Ever played X-Com? It’s a pretty classic series, hailing from the early 90s, that puts the player in the boots of the “Commander” of an anti-alien task force, tasked with countering an alien threat to life on Earth.
The original trilogy is well-known among PC aficionados as one of the golden series of the early 90s, offering steep, punishing gameplay, plenty of challenge, a brutal-but-rewarding sense of success as you learned to carefully juggle research, politics, and—most importantly of all—your soldiers to beat back the alien threat. Later sequels continued the trend of working with highly interconnected systems that gave players a vast array of freedom (though not success) to work with to counter the alien threat.
Of course, this series is now over two decades old, making replaying some of these older titles more than a bit difficult (not that it was ever easy in the first place). Thankfully, sometimes good things do get to come around again, and in our modern day and age, the series has been rebooted with X-Com: Enemy Unknown, and then the more simply named X-Com 2.
Like all good sequels, X-Com 2 built on the foundation before it, including one of X-Com‘s most popular ones: the ability to create and customize the soldiers under your command, right down to their names, looks, and their biography.
In other words, a determined player could create themselves and their friends in a game, then send them out against the alien threat to see how things shake out. Or create very creative likenesses of favorite characters from other sources.
X-Com 2 seized on this popularity both by giving players more customization options than ever (except when it came to faces, sadly), and by making incredibly easy to import and export character files. Meaning that anyone can invest a bit of time into the character creator and not only enjoy watching friends, family, or heroes try to save the earth in their game, but can share them with others as well so that those they know can do the same.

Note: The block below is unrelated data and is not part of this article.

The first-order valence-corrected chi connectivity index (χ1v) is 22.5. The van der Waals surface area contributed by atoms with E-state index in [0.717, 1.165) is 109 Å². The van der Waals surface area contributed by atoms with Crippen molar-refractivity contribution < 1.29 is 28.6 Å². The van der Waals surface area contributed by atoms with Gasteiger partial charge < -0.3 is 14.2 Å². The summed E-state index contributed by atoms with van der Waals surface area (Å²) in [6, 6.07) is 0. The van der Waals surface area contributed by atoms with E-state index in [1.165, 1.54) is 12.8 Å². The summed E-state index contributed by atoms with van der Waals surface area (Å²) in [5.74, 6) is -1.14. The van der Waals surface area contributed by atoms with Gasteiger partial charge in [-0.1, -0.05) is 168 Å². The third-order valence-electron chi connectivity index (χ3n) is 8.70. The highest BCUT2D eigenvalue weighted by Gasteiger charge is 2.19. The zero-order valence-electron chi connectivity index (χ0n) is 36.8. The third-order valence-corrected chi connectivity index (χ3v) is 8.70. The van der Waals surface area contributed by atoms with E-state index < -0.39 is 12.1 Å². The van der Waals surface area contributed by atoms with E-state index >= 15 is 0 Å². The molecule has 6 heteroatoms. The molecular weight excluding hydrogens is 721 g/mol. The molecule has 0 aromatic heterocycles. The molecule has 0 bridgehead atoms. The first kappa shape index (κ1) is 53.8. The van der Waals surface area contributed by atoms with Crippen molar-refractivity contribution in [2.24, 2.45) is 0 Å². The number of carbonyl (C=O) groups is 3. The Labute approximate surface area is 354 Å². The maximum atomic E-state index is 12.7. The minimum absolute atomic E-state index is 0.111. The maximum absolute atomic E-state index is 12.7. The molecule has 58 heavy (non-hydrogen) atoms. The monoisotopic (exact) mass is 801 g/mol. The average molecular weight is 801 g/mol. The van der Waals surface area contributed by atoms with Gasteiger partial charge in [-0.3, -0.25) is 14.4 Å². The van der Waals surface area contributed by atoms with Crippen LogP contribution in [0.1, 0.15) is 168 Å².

Right, that’s the background. Mostly for those of you who don’t play X-Com and would otherwise have no idea what this post was referring to.
You can create replications of anyone. Including characters from books. See where this is going, yet?
Yeah. Within hours of acquiring X-Com 2 for myself a few months ago, I’d spent less than three hours playing the game, and more than five hours sitting down and recreating a bunch of characters from my books and work in X-Com‘s character creator.
I’m pretty happy with the results. They’re not perfect, but I’m entirely accepting of that since I get to watch Colony‘s Anna tear through the Advent like there’s no tomorrow.
And you know what? You should be able to too.
Unfortunately, I’m still trying to figure out a way to host the Character Pools so that anyone who’s curious can download and import them (WordPress won’t let me do it without some technical trickery might not even work, and even then would have to be undone by anyone who downloaded said packs), so they’re not available just yet, but I figured I’d give you all a quick look at what you can expect when you add said packs to the game. So far I’ve got two ready for deployment, one for Colony and one for the Unusual Universe (One Drink, etc). I just need to figure out hosting, like I said. I may end up working them through the Steam Workshop. Anyway, let’s give you that look I promised. Some of it may not make sense if you’re not acquainted with X-Com, but a look at a visual rep of some favorite characters can still be fun, right?
And, for legalese, I don’t own X-Com or claim any of the rights to it. Duh.
The Unusual Universe